Barrier Reef downgrade decision postponed

By Joanna Egan 14 May 2013
Reading Time: 2 Minutes Print this page
UNESCO will decide in 2014 whether to add the reef to a list of World Heritage Sites in danger.

A DECISION TO PLACE the Great Barrier Reef on a list of World Heritage sites in danger has been postponed until February 2014.

The United Nations’ environment arm, UNESCO, had planned to decide upon the new listing in June, but has delayed the decision while it awaits new information from the Queensland and Commonwealth governments.

“UNESCO hasn’t enough to go on to make a decision yet,” says Dr Colin Hunt, an ecological economist from the University of Queensland. “What is not clear – but is crucial to the decision – is whether new port developments in pristine coastal environments will be rejected or approved by the Commonwealth.”

Prognosis poor for Great Barrier Reef

At the moment, the proposed developments are being assessed under Queensland Environmental Impact Assessment legislation.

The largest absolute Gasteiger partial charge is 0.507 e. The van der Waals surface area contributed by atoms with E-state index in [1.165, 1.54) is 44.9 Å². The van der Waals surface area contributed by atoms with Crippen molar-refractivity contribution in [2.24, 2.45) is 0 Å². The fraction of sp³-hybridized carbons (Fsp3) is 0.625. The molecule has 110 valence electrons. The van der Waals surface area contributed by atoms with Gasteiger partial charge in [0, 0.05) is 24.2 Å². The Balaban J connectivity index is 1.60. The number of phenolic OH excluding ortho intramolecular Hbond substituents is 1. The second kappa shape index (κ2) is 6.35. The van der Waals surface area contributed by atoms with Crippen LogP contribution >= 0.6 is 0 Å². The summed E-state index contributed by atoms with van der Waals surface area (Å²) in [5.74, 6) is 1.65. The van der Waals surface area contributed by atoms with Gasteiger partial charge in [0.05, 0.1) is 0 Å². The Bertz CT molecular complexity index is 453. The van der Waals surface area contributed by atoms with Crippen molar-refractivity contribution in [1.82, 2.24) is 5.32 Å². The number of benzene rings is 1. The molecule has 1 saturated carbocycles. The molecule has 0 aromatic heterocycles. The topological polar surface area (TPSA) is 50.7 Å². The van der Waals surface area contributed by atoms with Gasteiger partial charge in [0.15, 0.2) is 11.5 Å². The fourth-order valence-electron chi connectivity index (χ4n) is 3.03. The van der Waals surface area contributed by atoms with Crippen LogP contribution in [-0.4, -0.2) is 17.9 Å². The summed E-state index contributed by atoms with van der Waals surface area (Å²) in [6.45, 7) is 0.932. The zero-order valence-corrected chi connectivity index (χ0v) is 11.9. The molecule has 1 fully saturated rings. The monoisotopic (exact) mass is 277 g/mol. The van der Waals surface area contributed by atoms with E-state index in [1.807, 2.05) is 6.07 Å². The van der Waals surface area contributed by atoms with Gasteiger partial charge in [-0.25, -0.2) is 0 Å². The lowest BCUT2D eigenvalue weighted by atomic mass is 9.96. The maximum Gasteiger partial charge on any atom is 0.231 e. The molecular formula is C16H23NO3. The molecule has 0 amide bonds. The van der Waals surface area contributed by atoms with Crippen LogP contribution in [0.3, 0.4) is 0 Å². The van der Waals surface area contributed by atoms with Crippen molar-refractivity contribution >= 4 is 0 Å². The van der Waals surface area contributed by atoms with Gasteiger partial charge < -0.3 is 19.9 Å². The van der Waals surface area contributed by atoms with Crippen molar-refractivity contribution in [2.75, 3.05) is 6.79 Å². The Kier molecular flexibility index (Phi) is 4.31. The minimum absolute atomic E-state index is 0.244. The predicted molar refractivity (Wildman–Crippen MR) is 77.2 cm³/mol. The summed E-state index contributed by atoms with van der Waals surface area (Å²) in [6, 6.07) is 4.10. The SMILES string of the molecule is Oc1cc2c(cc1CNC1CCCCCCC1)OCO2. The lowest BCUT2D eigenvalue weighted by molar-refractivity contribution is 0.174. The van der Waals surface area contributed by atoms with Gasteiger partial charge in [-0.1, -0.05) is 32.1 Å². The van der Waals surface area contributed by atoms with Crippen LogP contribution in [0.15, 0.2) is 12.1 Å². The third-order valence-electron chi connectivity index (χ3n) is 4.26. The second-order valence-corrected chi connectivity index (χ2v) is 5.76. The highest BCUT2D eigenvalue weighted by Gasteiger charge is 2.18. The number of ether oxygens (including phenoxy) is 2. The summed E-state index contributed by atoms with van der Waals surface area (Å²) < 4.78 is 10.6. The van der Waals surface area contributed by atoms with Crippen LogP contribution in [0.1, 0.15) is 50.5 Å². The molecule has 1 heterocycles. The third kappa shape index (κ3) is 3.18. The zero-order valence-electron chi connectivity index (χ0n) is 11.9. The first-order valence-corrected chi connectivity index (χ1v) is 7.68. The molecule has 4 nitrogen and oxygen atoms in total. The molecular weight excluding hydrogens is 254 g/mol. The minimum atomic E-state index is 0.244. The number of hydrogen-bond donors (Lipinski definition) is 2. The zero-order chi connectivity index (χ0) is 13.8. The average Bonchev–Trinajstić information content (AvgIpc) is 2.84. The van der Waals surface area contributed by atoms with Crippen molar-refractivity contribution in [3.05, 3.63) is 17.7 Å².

In 2012, a World Heritage Committee report found that the scale of proposed developments in and adjacent to the reef presents a significant risk. “UNESCO is anxious because Queensland has relaxed its rules governing coastal development in order to boost the state’s economy,” Colin says.

Water quality is also a concern. Although the federal government recently fulfilled a UNESCO request to continue funding Reef Rescue – a program aimed at reducing nutrient, pesticide, herbicide and sediment runoff from farming and grazing properties – water quality on the reef needs to improve before the reef can avoid listing.

“There is not much hope of reef recovery between now and February 2014,” Colin says. “The long-term prognosis is poor and even if the reef is not declared in danger in February, it could well be downgraded in the future.”

Few developed nations on World Heritage in Danger list

Governments should focus on reducing coastal development, lowering fishing quotas and ensuring better land-management practices are followed, he adds, so that the reef has some hope of meeting the challenge of climate change.

A 2012 study revealed the reef has lost more than half its coral cover since 1985 due to increases in cyclone frequency, coral bleaching and coral predation by crown-of-thorns starfish. All three threats have been linked to climate change.

“Given that global warming poses the ultimate test for the Great Barrier Reef, we also need to consider the climate change impacts of our coal exports,” Colin says.

Out of around 40 sites on the World Heritage in Danger list, only two others – the Florida Everglades in the USA and the Liverpool Maritime Mercantile City in the UK – are found in developed nations.